To add a citation in your article which will automatically populate endnotes, you can use icons within the Rich Editor, or wikitext tags:

To use the Rich Editor to add citations

1. Within the article, place your cursor where you want to cite a reference. Click on the <R> icon to add your reference and a box will appear to enter the citation text. Do this for each citation.

Image:Ref.jpg

2. Place your cursor at the end of the article, where you want your endnotes to appear. Click on the <R> References icon which will insert the necessary code to command the EyeWIki to automatically organize the reference endnotes. Please note, you will only have to do this once for the article.  

Image:Ref2.jpg

Note: You can add multiple references for one citation by adding one after the other, using the References icon. You can also name references, and then reuse them as citations in your article as named references, rather than typing in the same reference information and having the reference appear multiple times in the endnotes.

To use Wikitext to add citations

1. Within the article, place your cursor where you want to cite a reference. Type the tag <ref> and then type your reference information. At the end of the reference information, type the tag </ref>. Do this for each citation.

2. Place your cursor at the end of the article, where you want your endnotes to appear. Type the tag </References> and your references will appear in order as you entered them in the article.  Please note, you will only have to do this once for the article.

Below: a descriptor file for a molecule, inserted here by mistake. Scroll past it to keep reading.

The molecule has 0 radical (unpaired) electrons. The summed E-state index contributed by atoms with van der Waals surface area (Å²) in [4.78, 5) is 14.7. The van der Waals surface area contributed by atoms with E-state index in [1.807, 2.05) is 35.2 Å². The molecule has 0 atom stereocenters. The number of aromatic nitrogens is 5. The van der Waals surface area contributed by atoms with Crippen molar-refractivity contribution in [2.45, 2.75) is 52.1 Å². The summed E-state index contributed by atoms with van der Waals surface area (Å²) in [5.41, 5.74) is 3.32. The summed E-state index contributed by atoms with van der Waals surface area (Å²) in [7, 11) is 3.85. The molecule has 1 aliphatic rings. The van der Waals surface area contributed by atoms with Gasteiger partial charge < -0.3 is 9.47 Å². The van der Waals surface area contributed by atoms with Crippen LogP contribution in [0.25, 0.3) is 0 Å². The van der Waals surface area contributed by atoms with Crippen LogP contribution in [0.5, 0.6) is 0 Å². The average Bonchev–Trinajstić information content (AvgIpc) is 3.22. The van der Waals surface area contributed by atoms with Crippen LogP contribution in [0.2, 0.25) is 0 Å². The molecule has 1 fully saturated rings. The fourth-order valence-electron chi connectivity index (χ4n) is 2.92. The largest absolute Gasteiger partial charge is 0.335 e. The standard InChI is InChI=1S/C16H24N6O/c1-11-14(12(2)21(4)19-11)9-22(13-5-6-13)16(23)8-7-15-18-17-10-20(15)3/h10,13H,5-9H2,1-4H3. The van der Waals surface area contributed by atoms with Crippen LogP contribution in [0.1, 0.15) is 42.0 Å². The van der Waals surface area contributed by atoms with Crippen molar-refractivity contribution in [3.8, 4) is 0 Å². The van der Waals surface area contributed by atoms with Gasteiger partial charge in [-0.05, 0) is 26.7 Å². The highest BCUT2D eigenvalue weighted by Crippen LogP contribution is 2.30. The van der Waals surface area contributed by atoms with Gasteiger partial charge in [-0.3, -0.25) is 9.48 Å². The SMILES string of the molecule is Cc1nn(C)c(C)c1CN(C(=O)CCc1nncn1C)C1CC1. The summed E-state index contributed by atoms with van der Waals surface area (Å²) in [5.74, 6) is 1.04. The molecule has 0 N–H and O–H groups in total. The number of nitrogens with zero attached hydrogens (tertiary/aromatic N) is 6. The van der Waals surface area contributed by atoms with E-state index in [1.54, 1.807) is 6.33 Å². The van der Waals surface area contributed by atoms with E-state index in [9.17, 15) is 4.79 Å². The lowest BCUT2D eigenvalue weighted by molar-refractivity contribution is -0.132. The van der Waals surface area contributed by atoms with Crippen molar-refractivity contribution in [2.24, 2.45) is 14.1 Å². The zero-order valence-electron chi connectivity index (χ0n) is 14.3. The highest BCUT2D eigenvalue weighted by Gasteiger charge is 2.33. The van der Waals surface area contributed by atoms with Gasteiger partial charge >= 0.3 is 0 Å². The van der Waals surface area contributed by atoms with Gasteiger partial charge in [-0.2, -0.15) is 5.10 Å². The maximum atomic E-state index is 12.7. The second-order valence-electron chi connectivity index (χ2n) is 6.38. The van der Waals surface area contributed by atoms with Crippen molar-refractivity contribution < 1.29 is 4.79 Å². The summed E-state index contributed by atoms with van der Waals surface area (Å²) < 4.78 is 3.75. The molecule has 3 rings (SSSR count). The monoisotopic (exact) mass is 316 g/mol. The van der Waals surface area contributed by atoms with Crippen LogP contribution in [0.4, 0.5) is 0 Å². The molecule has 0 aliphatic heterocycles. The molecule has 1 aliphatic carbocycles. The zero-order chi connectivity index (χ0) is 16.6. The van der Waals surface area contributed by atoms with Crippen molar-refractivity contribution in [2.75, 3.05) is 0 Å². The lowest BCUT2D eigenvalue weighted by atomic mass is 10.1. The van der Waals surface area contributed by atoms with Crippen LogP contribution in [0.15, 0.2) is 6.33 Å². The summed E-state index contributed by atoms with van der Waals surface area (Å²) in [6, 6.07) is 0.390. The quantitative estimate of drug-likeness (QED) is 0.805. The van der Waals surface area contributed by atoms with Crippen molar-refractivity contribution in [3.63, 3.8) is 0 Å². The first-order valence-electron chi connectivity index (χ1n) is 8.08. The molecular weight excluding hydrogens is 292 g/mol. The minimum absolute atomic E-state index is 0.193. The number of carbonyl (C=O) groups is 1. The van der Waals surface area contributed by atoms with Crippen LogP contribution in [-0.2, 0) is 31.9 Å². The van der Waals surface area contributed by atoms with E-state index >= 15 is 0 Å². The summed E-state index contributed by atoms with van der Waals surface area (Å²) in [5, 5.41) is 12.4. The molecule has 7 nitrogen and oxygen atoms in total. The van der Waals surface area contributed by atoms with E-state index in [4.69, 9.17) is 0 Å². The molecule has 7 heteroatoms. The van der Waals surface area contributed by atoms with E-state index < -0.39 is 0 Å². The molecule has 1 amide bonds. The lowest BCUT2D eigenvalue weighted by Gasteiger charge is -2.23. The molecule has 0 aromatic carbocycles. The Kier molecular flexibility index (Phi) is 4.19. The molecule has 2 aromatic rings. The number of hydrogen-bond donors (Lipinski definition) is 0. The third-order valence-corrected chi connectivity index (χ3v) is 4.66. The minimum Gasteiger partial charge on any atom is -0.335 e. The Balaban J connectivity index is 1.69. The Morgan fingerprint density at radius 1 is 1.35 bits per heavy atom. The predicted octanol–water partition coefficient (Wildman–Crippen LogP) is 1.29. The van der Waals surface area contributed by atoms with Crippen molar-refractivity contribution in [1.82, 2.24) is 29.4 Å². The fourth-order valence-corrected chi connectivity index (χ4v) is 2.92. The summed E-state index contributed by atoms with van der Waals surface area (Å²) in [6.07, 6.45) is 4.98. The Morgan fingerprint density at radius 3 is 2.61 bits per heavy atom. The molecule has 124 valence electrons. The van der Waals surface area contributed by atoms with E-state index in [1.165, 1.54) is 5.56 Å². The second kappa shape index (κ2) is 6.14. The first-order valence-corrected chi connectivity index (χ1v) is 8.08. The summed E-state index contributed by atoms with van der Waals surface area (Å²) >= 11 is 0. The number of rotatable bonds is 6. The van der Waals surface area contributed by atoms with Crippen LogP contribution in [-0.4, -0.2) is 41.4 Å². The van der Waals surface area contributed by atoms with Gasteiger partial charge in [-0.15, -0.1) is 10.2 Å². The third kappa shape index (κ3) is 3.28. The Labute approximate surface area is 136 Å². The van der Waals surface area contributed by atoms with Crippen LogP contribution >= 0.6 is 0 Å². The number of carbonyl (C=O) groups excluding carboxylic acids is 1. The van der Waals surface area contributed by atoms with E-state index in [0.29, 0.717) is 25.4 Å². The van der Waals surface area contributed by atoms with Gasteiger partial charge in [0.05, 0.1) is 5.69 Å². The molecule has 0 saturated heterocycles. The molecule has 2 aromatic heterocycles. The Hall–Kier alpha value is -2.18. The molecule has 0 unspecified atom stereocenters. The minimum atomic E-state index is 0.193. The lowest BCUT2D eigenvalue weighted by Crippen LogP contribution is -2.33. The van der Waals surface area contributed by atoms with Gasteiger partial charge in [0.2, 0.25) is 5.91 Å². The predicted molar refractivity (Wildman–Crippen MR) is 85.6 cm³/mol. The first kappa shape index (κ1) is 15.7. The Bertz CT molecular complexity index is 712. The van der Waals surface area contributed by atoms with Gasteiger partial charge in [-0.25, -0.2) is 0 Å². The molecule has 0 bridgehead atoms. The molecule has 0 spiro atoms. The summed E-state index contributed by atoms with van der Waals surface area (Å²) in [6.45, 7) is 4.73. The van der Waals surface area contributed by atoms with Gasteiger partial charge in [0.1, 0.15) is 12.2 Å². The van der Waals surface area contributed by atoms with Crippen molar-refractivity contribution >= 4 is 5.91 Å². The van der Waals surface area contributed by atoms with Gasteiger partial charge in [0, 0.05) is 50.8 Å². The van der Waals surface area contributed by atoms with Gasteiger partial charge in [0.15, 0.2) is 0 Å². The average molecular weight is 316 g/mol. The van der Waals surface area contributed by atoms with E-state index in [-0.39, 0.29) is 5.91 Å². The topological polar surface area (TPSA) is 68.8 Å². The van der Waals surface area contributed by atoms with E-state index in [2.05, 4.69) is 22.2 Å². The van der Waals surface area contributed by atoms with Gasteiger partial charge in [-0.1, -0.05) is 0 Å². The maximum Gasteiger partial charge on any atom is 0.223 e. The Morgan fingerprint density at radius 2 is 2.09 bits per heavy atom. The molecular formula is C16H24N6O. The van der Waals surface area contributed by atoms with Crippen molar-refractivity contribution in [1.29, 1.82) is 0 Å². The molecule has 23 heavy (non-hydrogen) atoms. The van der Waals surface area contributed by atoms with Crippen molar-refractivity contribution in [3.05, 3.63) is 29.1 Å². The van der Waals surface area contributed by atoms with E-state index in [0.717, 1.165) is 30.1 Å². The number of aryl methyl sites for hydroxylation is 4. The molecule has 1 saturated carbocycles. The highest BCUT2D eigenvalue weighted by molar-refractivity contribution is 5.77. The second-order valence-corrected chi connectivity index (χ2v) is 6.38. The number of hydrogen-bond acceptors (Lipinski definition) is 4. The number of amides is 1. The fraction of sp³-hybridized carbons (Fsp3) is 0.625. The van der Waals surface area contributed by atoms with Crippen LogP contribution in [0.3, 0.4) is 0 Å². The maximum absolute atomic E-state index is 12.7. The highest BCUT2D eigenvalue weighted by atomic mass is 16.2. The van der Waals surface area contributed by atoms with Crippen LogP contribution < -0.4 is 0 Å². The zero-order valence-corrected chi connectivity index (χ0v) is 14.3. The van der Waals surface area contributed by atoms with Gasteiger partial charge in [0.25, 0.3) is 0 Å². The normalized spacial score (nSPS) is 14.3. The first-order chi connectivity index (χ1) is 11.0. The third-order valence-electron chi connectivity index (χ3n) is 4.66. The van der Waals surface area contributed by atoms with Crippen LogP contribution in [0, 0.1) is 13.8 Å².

Note: You can add multiple references for one citation by adding one after the other, each with their own REF tags. You can also name tags, and then reuse them as citations in your article with the <ref name ="tagname"> nomenclature.

For more information, see [1]


Reference Formats

Here are guidelines with regard to reference formats:

Reference List Examples
According to the AMA Manual of Style, 10th edition, references serve 3 primary purposes—documentation, acknowledgment, and directing or linking the reader to additional resources. Authors bear primary responsibility for all reference citations. Included here are examples of the style of various citations in a reference list. For additional examples and more information, refer to the AMA Manual of Style, 10th edition (New York: Oxford University Press; 2007).

Minimum Acceptable Data
Journals:
Print: Author(s). Article title. Journal Name. Year;vol(issue No.):inclusive pages.
Online: Author(s). Article title. Journal Name. Year;vol(issue No.):inclusive pages. URL. Accessed [date].

Books:
Print: Author(s). Book Title. Edition number (if it is the second edition or above). City, State (or Country) of publisher: Publisher’s name; copyright year.
Online: Author(s). Book Title. Edition number (if it is the second edition or above). City, State (or Country) of publisher: Publisher’s name; copyright year. URL. Accessed [date].

Web Site:

Author (or, if no author is available, the name of the organization responsible for the site). Title (or, if no title is available, the name of the organization responsible for the site). Name of the Web site. URL. Accessed [date].